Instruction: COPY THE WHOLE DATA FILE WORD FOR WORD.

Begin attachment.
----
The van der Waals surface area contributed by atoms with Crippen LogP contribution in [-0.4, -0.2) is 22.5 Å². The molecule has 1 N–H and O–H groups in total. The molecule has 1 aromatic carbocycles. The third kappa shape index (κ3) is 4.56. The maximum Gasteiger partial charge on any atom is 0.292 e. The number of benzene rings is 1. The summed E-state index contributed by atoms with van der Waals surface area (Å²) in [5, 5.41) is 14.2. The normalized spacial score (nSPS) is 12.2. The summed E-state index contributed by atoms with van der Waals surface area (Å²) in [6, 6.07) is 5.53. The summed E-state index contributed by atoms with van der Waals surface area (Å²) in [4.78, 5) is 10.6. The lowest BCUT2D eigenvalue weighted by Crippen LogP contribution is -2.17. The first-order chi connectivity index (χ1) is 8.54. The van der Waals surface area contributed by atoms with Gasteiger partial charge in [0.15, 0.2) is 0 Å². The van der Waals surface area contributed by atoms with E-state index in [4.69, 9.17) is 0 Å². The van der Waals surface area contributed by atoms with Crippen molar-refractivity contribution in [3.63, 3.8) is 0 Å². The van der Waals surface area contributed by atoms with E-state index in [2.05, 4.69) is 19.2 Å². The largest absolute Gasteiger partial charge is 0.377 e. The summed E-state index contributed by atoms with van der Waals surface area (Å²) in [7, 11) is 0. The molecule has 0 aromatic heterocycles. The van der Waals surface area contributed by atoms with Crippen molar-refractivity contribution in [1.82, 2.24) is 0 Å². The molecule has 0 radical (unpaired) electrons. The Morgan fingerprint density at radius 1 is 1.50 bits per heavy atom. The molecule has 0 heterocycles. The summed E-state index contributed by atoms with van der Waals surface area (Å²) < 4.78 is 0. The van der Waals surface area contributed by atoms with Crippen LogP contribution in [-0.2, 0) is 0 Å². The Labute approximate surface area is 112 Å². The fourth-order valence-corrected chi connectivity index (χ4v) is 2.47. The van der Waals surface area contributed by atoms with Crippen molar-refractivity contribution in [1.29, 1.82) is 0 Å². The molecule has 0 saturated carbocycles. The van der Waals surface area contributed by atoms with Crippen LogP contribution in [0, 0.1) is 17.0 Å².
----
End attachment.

The van der Waals surface area contributed by atoms with Crippen LogP contribution in [-0.4, -0.2) is 22.5 Å². The molecule has 1 N–H and O–H groups in total. The molecule has 1 aromatic carbocycles. The third kappa shape index (κ3) is 4.56. The maximum Gasteiger partial charge on any atom is 0.292 e. The number of benzene rings is 1. The summed E-state index contributed by atoms with van der Waals surface area (Å²) in [5, 5.41) is 14.2. The normalized spacial score (nSPS) is 12.2. The summed E-state index contributed by atoms with van der Waals surface area (Å²) in [6, 6.07) is 5.53. The summed E-state index contributed by atoms with van der Waals surface area (Å²) in [4.78, 5) is 10.6. The lowest BCUT2D eigenvalue weighted by Crippen LogP contribution is -2.17. The first-order chi connectivity index (χ1) is 8.54. The van der Waals surface area contributed by atoms with Gasteiger partial charge in [0.15, 0.2) is 0 Å². The van der Waals surface area contributed by atoms with E-state index in [4.69, 9.17) is 0 Å². The van der Waals surface area contributed by atoms with Crippen molar-refractivity contribution in [3.63, 3.8) is 0 Å². The van der Waals surface area contributed by atoms with E-state index in [2.05, 4.69) is 19.2 Å². The largest absolute Gasteiger partial charge is 0.377 e. The summed E-state index contributed by atoms with van der Waals surface area (Å²) in [7, 11) is 0. The molecule has 0 aromatic heterocycles. The van der Waals surface area contributed by atoms with Crippen molar-refractivity contribution in [1.82, 2.24) is 0 Å². The molecule has 0 radical (unpaired) electrons. The Morgan fingerprint density at radius 1 is 1.50 bits per heavy atom. The molecule has 0 heterocycles. The summed E-state index contributed by atoms with van der Waals surface area (Å²) < 4.78 is 0. The van der Waals surface area contributed by atoms with Crippen LogP contribution in [-0.2, 0) is 0 Å². The Labute approximate surface area is 112 Å². The fourth-order valence-corrected chi connectivity index (χ4v) is 2.47. The van der Waals surface area contributed by atoms with Crippen molar-refractivity contribution in [1.29, 1.82) is 0 Å². The molecule has 0 saturated carbocycles. The van der Waals surface area contributed by atoms with Crippen LogP contribution in [0, 0.1) is 17.0 Å².